Rosie x

  19. hi Ivy, just visited ur wonderful blog. this dessert looks so delish & the best part is, its so easy make! one can find rose syrup pratically in every household in Malaysia bec it is one of our fav drink. so, my next dessert will definitely be this. thanx alot for the recipe.

  20. This looks delightfully simple and really fragrant and refreshing! It sound great

  21. Ivy,
    This looks so nice. My grandmother used to make the best cookies with rosewater.

  22. How lovely and romantic! I know I would love this. There’s just something about the scent of a rose.

  23. Delectable dessert,ivy.I have an award waiting for you at my blog,please collect:)

  24. Nice presentation, looks very professional… and delicious of course. I wouldn’t mind having this right now either.

  25. Your Mahalebi looks so beautiful, Ivy and rose and pistachios is a very good combination.
    In northern India, rose essence/ water and rose syrup is used a lot in desserts. This must be an influence brought in by the invaders from Persia.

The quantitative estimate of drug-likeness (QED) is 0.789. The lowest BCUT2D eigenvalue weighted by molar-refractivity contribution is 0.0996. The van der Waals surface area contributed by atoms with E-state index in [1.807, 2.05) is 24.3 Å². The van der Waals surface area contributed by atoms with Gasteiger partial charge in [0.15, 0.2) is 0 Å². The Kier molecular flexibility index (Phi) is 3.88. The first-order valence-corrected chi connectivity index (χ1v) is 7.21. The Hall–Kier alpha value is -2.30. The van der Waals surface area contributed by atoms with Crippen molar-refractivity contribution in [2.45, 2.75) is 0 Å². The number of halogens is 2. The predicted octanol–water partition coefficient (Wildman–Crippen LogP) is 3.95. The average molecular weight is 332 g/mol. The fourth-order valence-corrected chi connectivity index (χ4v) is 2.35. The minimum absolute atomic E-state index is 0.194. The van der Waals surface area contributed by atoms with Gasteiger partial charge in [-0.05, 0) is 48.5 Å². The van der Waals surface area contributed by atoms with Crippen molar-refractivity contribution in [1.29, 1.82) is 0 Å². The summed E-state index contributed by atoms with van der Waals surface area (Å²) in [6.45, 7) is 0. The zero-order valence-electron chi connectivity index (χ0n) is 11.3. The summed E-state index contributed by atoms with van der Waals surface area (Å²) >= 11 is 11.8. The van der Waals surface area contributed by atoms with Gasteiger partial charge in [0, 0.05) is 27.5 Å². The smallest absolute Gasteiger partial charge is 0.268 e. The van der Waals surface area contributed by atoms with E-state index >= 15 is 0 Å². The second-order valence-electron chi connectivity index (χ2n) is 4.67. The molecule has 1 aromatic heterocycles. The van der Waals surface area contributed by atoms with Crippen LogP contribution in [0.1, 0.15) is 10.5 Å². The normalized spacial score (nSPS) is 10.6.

We also make rose milk with rose syrup and cold milk. There is also a sweet called “Murhabba” which is made by adding sugar to rose petals in a glass jar, sealing it, and keeping it in the hot sun till the sugar melts to from a thick syrup.
    Thanks for joining me in celebrating, Ivy.

  26. Fantastic traditional dessert recipe, ivy! You have outdone yourself with this posting, definitely one of my faves!!! I always have some rosewater in the pantry, along with some rose petal spoon sweet which I just love to spoon overtop of some galatopita. Thank you for this wonderful post.

  27. I think I will try my hands on this recipe. All the ingredients can be found locally. Some Mahalebi used orange blossom water which I had to find the orange blossom water first! I will KIV this recipe 🙂

  28. A great version of this delicious dessert!